German filmmaker Volker Schlondorff's drama about the roots of the Polish revolution against communism borrows its title from Sergei Eisenstein (who would have loved its juxtaposition of archival footage of Polish workers and Jean-Michel Jarre's "Industrial Symphony"), and revolves around a fictionalized version of Anna Walentynowicz. Dubbed the "Mother of Modern Poland," her lifelong contributions to the struggle for workers' rights have been largely overshadowed in the West by those of Lech Walesa, the face of the Solidarity Movement.
Danzig, 1961: Barely literate Agnieska Kowalska (Katharina Thalbach, star of Schlondorff's THE TIN DRUM) has worked as a welder in the Gdansk shipyard since 1950, and has been lauded as a model worker for 10 years in a row. Both a member of the Communist party and a staunch Catholic, she's grown increasingly disenchanted with the realities of workers' lives: low pay, bosses who care more about production quotas than safety, and petty inconveniences no one seems to care about — like the fact that the cafeteria is a mile from the yards and lunch hour lasts only 30 minutes. Agnieska bears the stigma of being a single mother: Her son, Krystian (Wojciech Solarz), is the product of a youthful fling with Sobiecki (Andrzej Grabowski), who arranged her shipyard job and later became the workers'-party representative. Hoping to spend more time at home, Agnieska qualifies to become a crane operator just as she meets gentle, fun-loving coworker Kazimierz Walczak (Dominique Horwitz), who loves Krystian as though he were his own and isn't fazed when Agnieska is diagnosed with terminal kidney cancer. Their marriage is cut short by his weak heart, but her health improves unexpectedly and she becomes convinced that God has plans for her. Agnieska throws herself into labor agitation, redoubling her efforts after 22 coworkers die in a fire and the government refuses to pay benefits to their survivors. She's branded a troublemaker and her activism throws a shadow over Krystian's (Raphael Remstedt) hopes to attend technical college in Warsaw. Her efforts culminate in a 1971 strike that's put down brutally by the military, but in 1980 she becomes the catalyst that sparks a larger, general strike, the strike that begins the dismantling of the Communist regime.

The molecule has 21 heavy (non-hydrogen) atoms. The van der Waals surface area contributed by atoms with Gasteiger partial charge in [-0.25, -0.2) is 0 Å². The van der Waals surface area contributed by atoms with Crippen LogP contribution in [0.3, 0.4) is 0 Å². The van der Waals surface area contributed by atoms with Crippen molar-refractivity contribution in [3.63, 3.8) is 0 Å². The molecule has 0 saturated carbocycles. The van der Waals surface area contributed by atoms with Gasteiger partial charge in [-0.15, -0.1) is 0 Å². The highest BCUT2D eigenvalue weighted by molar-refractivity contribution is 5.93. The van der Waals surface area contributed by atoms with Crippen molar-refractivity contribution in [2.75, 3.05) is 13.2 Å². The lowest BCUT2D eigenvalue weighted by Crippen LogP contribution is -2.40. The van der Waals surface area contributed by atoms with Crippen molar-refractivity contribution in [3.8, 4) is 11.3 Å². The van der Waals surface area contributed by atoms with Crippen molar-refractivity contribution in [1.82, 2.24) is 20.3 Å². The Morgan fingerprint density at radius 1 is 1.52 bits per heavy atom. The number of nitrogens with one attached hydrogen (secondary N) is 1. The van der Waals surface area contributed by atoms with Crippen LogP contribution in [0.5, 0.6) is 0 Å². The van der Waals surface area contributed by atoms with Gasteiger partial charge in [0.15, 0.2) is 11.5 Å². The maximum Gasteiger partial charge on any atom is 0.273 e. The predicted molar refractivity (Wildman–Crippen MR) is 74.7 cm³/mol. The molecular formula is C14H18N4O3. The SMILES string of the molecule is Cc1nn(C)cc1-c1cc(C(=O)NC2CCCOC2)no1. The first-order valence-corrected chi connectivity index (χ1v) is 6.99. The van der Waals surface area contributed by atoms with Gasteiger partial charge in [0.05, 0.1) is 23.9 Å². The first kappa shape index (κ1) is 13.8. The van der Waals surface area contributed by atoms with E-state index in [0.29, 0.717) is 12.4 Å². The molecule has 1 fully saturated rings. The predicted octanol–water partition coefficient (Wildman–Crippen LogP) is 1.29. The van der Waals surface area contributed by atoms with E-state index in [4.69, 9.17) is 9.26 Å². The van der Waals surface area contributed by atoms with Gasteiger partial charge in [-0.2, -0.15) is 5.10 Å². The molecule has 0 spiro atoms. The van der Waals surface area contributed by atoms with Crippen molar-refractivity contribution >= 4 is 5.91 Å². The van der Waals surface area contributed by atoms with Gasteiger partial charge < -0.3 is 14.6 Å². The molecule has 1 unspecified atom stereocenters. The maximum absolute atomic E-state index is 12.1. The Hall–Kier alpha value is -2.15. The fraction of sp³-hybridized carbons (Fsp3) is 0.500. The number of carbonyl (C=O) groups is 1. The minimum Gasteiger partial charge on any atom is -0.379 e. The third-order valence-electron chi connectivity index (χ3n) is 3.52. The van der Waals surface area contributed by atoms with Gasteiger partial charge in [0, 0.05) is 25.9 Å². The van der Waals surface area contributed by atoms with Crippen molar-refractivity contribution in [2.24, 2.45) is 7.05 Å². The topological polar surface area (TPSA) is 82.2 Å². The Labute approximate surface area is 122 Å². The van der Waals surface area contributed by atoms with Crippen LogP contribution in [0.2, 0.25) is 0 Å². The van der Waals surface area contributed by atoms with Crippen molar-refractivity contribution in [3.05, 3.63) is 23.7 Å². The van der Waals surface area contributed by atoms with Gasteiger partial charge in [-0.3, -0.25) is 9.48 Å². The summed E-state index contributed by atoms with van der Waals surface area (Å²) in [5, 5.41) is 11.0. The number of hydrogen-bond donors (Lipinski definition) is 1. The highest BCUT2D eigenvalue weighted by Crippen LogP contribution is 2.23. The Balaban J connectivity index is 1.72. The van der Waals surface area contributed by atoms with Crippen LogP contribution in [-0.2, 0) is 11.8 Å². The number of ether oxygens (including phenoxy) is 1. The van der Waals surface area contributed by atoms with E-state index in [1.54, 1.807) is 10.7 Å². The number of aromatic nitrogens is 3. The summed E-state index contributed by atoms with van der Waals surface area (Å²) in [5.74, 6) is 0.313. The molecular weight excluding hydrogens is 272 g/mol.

Though both Walentynowicz (who's played herself in several films, notably Andrzej Wajda's MAN OF IRON) and Walesa complained that Schlondorff's film plays fast and loose with historical details, it's a deeply affecting drama that pays tribute to a woman who's little known outside of Poland — so much so that Schlondorff shot it under the working title "Forgotten Hero." Thalbach's passionate performance is the film's center, but she's aided by a strong supporting cast, Jarre's propulsive score and the gritty locations: It was shot at the very shipyard where real-life history was made. leave a comment --Maitland McDonagh